While Southern Africa is usually a more popular tourist destination, Tess recently explored and completely fell in love with West Africa.

Here are some highlights from her adventure:

Dozens of people surrounded the airport terminal exit, chatting, laughing loudly, pulsing with the rhythm of the night: this was my entrance late one evening into Accra, Ghana, and my first foray into West Africa.

I’d long dreamed of visiting the region. History, culture, and nature combine to influence the way of life there, and I wanted to be a part of it. I wanted to see the colors, so bright and in dizzying patterns; I wanted to taste the coconut fresh off the tree; I wanted to feel the heat, nearly oppressive and yet giving life to the people that live there.

So rather than be stunned by the hubbub outside the airport, I embraced it with a huge grin and met my guide and driver. They whisked me away for an overnight stay in Accra before embarking on a 10-day road trip through Ghana, Togo and Benin.

Ghana as a whole struck a deep nerve in me. We first visited the Cape Coast and Elmina Castle, where the slave trade began. The incongruence is remarkable: you first see a beautiful white-washed castle on the edge of an immensely blue ocean, bathed in sunshine, but then realize the horrors that went on there during the slave trade. This part of the culture, however, cannot be ignored or overlooked; indeed it is partly what makes present-day Ghana such a symbol of peace.

My favorite cultural event in Ghana was the Akwasidae Festival, a celebration of the Ashanti people and chiefs. Akwasidae (ah-kwa-see-day) is a day-long procession of each Ashanti tribe, all trying to out do the others with grand fabric umbrellas, gold jewelry, and intricate embroidered garments. The Ashanti King is the last to enter with a symbolic golden stool. It’s hard to describe the exciting mix of mayhem and grandeur, but it ended up being one of the coolest cultural events I’ve attended.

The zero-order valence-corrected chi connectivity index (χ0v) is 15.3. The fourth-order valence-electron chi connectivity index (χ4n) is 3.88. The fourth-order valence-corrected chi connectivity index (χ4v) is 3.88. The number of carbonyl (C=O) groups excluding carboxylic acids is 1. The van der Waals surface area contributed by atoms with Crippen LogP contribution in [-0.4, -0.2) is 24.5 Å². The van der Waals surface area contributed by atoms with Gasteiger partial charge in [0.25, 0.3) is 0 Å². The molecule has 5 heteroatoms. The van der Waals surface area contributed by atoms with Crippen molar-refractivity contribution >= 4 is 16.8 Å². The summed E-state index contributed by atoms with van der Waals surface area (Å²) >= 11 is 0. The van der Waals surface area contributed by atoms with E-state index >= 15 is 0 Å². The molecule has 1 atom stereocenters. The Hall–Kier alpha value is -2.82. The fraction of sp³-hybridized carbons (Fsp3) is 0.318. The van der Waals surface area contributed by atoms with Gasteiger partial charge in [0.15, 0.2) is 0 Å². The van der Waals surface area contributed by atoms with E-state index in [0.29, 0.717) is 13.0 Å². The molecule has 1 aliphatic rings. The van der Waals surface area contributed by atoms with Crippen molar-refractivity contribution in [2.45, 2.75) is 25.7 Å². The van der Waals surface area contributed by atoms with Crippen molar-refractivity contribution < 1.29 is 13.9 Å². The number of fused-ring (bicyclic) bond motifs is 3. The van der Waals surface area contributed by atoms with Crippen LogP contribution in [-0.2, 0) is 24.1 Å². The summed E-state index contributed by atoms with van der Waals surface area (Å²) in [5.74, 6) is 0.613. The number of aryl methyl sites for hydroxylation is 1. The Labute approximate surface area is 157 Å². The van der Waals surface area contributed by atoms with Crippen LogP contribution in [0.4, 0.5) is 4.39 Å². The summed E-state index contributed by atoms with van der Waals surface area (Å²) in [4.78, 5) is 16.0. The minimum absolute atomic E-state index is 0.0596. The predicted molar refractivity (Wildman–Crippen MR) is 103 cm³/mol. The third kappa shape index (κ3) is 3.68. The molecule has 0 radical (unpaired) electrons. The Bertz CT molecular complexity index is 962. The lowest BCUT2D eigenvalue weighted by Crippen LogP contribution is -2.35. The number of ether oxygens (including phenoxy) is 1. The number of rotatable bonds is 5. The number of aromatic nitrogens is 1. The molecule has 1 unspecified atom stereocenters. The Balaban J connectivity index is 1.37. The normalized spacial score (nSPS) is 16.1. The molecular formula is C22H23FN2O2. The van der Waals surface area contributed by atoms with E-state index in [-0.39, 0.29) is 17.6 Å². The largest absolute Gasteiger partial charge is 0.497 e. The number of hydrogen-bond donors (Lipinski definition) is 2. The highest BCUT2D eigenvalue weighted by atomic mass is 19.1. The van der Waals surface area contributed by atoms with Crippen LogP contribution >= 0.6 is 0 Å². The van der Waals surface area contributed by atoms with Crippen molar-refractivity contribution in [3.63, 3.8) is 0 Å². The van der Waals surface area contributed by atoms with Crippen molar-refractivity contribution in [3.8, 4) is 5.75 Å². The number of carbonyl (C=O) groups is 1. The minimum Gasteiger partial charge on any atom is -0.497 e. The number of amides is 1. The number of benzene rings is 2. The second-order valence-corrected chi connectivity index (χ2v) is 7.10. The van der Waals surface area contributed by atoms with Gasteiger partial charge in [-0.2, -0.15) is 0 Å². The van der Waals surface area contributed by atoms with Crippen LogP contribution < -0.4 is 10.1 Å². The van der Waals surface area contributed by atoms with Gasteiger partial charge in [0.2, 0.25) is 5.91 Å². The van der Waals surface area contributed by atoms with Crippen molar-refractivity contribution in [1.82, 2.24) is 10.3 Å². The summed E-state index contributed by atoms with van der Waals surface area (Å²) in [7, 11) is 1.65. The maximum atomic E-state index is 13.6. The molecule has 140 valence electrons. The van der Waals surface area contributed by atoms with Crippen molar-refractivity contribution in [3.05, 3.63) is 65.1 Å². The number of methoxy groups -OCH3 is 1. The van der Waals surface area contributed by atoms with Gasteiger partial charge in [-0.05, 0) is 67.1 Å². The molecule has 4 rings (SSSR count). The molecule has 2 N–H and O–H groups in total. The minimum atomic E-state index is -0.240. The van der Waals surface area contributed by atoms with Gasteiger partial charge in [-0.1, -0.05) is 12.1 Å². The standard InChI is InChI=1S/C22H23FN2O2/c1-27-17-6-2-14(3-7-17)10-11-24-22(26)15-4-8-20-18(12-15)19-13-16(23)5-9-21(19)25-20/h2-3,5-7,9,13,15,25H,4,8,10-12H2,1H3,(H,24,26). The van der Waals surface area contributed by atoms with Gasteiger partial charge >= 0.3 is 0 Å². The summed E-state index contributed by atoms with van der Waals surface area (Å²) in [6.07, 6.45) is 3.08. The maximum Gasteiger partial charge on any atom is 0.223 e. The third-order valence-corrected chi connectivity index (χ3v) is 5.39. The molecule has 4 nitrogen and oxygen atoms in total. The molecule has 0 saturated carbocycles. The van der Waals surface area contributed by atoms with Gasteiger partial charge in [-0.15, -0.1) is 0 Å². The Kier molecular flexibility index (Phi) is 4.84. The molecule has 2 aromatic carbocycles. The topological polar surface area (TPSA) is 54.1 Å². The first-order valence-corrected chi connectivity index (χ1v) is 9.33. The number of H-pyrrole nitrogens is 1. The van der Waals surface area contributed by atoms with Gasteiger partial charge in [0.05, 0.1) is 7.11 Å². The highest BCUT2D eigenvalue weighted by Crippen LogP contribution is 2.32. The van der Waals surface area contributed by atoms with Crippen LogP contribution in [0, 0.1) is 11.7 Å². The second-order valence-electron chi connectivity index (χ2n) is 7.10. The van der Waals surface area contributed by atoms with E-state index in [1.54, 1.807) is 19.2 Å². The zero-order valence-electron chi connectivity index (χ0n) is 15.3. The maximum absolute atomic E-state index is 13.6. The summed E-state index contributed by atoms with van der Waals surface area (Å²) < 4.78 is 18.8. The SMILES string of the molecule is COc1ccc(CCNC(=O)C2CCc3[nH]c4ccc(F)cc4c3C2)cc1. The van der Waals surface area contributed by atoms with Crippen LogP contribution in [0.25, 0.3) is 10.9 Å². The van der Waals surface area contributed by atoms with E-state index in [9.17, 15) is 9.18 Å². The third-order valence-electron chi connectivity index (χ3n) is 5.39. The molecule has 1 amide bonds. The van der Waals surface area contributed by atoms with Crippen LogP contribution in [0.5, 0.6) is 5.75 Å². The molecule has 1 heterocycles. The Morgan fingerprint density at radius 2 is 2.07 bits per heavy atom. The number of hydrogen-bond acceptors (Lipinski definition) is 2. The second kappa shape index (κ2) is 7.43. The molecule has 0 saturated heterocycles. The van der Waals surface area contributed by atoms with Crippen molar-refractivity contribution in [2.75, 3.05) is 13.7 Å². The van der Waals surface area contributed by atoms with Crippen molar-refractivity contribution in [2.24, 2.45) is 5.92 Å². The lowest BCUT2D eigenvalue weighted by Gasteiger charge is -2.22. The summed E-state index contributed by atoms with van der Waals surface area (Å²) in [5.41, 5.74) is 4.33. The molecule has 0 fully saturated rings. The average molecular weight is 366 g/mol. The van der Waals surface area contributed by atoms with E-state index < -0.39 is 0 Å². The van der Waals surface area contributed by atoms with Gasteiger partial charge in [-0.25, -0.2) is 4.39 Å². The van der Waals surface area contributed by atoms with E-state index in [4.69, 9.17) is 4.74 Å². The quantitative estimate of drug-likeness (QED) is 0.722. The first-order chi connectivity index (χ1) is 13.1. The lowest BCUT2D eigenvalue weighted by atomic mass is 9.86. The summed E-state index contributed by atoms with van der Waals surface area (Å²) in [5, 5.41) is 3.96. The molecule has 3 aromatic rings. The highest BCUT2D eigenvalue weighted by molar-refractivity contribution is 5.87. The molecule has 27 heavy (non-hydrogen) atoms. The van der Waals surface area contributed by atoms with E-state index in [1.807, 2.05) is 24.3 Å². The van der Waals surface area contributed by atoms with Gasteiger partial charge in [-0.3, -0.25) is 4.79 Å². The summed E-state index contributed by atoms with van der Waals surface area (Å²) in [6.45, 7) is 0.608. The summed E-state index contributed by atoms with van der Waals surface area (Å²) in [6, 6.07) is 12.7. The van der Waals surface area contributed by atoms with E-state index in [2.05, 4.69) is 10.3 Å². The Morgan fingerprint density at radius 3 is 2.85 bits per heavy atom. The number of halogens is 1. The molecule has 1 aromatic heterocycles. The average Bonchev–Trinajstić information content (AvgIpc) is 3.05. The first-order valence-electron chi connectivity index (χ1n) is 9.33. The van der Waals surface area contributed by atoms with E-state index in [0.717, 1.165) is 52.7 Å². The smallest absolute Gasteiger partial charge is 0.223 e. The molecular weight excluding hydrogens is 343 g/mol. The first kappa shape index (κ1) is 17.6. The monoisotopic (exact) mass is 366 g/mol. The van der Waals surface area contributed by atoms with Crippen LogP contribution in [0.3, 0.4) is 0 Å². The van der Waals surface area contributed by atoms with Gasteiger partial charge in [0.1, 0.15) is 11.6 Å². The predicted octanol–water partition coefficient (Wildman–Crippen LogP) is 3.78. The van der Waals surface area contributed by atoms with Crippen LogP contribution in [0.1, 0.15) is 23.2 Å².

In Togo, I was fortunate to attend a Fire Dance in the middle of the night in a remote village. The village elders drag gleaming hot coals along their arms, legs, chests, and even mouths! While the feats I saw were astounding, it was the local children that grabbed my heart. Their eyes lit with wonder as they watched the elders in their community perform, and their little feet could not stay still once the drum started beating. After the presentation, I took to dancing in the streets and the elders literally had to pull the kids off me. I have never seen such unrestricted joy, and it makes me smile to think of it even now.

As we bounced along the dirty, dusty, uneven roads, we often saw people walking along with bowls and baskets balanced on their heads. My guide introduced me to the Fulani people, a nomadic group who travels throughout the region. The Fulani people have a unique heritage from countries throughout West and North Africa. I was lucky to interact with a small homestead and taste their homemade cheese – delicious (though probably not pasteurized)! The Fulani have cattle that travel with them and they sell their cheese in local markets for income. The children again stole my heart and I have some absolutely wonderful “selfies” with them.

Continuing east, Benin brought its own flavor to my trip, mainly through the local religion: Voodoo. This religion is not how we think of it in America – no voodoo dolls or evil undertones. There is a lot of magic and wonder, but it is all about being an accountable and contributing community member. There were huge intricate costumes, representing the Voodoo spirits, that interacted with the community members. The energy during the ceremonies was electric, and none of it was put on for show – these are religious practices that communities partake in regularly.

By the time my trip was over, I was sweaty, dirty, tired… and yet totally invigorated by what I had seen and experienced.

My eyes have been forever opened by the history, the culture, and all the delightful people I met along the way. West Africa: not for the faint of heart, but an adventure like no other.

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